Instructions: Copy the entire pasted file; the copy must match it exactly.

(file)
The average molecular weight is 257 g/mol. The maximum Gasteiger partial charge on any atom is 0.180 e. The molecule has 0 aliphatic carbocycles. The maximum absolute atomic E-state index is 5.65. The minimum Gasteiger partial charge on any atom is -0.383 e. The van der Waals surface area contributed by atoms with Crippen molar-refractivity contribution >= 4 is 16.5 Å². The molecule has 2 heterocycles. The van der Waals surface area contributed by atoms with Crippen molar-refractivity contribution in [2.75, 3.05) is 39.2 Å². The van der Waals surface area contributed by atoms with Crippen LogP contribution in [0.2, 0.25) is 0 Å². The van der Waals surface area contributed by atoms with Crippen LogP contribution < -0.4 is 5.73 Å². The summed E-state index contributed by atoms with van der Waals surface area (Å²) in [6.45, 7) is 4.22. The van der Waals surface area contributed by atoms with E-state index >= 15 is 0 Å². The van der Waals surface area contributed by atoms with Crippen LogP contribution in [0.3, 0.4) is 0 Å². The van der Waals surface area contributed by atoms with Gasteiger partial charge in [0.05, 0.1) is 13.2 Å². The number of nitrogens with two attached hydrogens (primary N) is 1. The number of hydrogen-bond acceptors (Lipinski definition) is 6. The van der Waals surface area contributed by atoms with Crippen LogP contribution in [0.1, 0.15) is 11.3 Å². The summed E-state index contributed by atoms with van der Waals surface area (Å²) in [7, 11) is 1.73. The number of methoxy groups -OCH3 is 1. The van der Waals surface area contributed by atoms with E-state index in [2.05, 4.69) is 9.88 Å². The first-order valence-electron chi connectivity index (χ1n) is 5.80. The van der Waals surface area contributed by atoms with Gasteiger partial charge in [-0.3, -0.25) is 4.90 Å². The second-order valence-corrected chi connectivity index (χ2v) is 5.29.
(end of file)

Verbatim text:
The average molecular weight is 257 g/mol. The maximum Gasteiger partial charge on any atom is 0.180 e. The molecule has 0 aliphatic carbocycles. The maximum absolute atomic E-state index is 5.65. The minimum Gasteiger partial charge on any atom is -0.383 e. The van der Waals surface area contributed by atoms with Crippen molar-refractivity contribution >= 4 is 16.5 Å². The molecule has 2 heterocycles. The van der Waals surface area contributed by atoms with Crippen molar-refractivity contribution in [2.75, 3.05) is 39.2 Å². The van der Waals surface area contributed by atoms with Crippen LogP contribution in [0.2, 0.25) is 0 Å². The van der Waals surface area contributed by atoms with Crippen LogP contribution < -0.4 is 5.73 Å². The summed E-state index contributed by atoms with van der Waals surface area (Å²) in [6.45, 7) is 4.22. The van der Waals surface area contributed by atoms with E-state index >= 15 is 0 Å². The van der Waals surface area contributed by atoms with Crippen LogP contribution in [0.3, 0.4) is 0 Å². The van der Waals surface area contributed by atoms with Gasteiger partial charge in [0.05, 0.1) is 13.2 Å². The number of nitrogens with two attached hydrogens (primary N) is 1. The number of hydrogen-bond acceptors (Lipinski definition) is 6. The van der Waals surface area contributed by atoms with Crippen LogP contribution in [0.1, 0.15) is 11.3 Å². The summed E-state index contributed by atoms with van der Waals surface area (Å²) in [7, 11) is 1.73. The number of methoxy groups -OCH3 is 1. The van der Waals surface area contributed by atoms with E-state index in [2.05, 4.69) is 9.88 Å². The first-order valence-electron chi connectivity index (χ1n) is 5.80. The van der Waals surface area contributed by atoms with Gasteiger partial charge in [-0.3, -0.25) is 4.90 Å². The second-order valence-corrected chi connectivity index (χ2v) is 5.29.